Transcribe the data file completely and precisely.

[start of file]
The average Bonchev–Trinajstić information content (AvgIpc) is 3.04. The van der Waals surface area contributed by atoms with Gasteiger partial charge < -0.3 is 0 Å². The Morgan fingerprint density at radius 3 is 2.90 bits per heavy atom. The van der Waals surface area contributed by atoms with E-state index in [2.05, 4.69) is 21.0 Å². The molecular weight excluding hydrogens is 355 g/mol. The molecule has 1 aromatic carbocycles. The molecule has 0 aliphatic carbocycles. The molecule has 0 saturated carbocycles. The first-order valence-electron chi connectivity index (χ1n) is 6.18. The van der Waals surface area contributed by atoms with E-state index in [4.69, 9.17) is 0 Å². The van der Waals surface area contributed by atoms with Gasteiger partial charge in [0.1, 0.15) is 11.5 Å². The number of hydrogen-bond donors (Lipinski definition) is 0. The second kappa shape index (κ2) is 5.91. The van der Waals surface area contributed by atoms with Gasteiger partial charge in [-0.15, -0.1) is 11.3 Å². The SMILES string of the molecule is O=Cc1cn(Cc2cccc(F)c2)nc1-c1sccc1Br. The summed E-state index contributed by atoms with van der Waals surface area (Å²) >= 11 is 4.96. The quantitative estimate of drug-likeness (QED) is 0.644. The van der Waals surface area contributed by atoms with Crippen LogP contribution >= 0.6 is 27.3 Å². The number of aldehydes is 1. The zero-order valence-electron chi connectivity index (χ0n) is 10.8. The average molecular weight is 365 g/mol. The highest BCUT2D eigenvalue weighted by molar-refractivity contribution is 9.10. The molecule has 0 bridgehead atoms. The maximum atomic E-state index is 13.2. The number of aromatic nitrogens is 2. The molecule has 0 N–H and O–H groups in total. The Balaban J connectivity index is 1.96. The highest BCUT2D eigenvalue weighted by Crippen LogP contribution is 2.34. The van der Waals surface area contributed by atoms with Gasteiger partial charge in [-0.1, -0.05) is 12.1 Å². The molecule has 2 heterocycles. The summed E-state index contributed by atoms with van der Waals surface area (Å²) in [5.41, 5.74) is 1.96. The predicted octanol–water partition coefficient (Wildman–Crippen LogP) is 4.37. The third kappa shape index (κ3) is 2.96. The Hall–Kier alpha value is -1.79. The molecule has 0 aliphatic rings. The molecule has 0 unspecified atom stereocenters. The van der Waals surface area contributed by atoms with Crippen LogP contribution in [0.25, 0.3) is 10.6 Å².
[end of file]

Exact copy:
The average Bonchev–Trinajstić information content (AvgIpc) is 3.04. The van der Waals surface area contributed by atoms with Gasteiger partial charge < -0.3 is 0 Å². The Morgan fingerprint density at radius 3 is 2.90 bits per heavy atom. The van der Waals surface area contributed by atoms with E-state index in [2.05, 4.69) is 21.0 Å². The molecular weight excluding hydrogens is 355 g/mol. The molecule has 1 aromatic carbocycles. The molecule has 0 aliphatic carbocycles. The molecule has 0 saturated carbocycles. The first-order valence-electron chi connectivity index (χ1n) is 6.18. The van der Waals surface area contributed by atoms with E-state index in [4.69, 9.17) is 0 Å². The van der Waals surface area contributed by atoms with Gasteiger partial charge in [0.1, 0.15) is 11.5 Å². The number of hydrogen-bond donors (Lipinski definition) is 0. The second kappa shape index (κ2) is 5.91. The van der Waals surface area contributed by atoms with Gasteiger partial charge in [-0.15, -0.1) is 11.3 Å². The SMILES string of the molecule is O=Cc1cn(Cc2cccc(F)c2)nc1-c1sccc1Br. The summed E-state index contributed by atoms with van der Waals surface area (Å²) >= 11 is 4.96. The quantitative estimate of drug-likeness (QED) is 0.644. The van der Waals surface area contributed by atoms with Crippen LogP contribution >= 0.6 is 27.3 Å². The number of aldehydes is 1. The zero-order valence-electron chi connectivity index (χ0n) is 10.8. The average molecular weight is 365 g/mol. The highest BCUT2D eigenvalue weighted by molar-refractivity contribution is 9.10. The molecule has 0 bridgehead atoms. The maximum atomic E-state index is 13.2. The number of aromatic nitrogens is 2. The molecule has 0 N–H and O–H groups in total. The Balaban J connectivity index is 1.96. The highest BCUT2D eigenvalue weighted by Crippen LogP contribution is 2.34. The van der Waals surface area contributed by atoms with Gasteiger partial charge in [-0.1, -0.05) is 12.1 Å². The molecule has 2 heterocycles. The summed E-state index contributed by atoms with van der Waals surface area (Å²) in [5.41, 5.74) is 1.96. The predicted octanol–water partition coefficient (Wildman–Crippen LogP) is 4.37. The third kappa shape index (κ3) is 2.96. The Hall–Kier alpha value is -1.79. The molecule has 0 aliphatic rings. The molecule has 0 unspecified atom stereocenters. The van der Waals surface area contributed by atoms with Crippen LogP contribution in [0.25, 0.3) is 10.6 Å².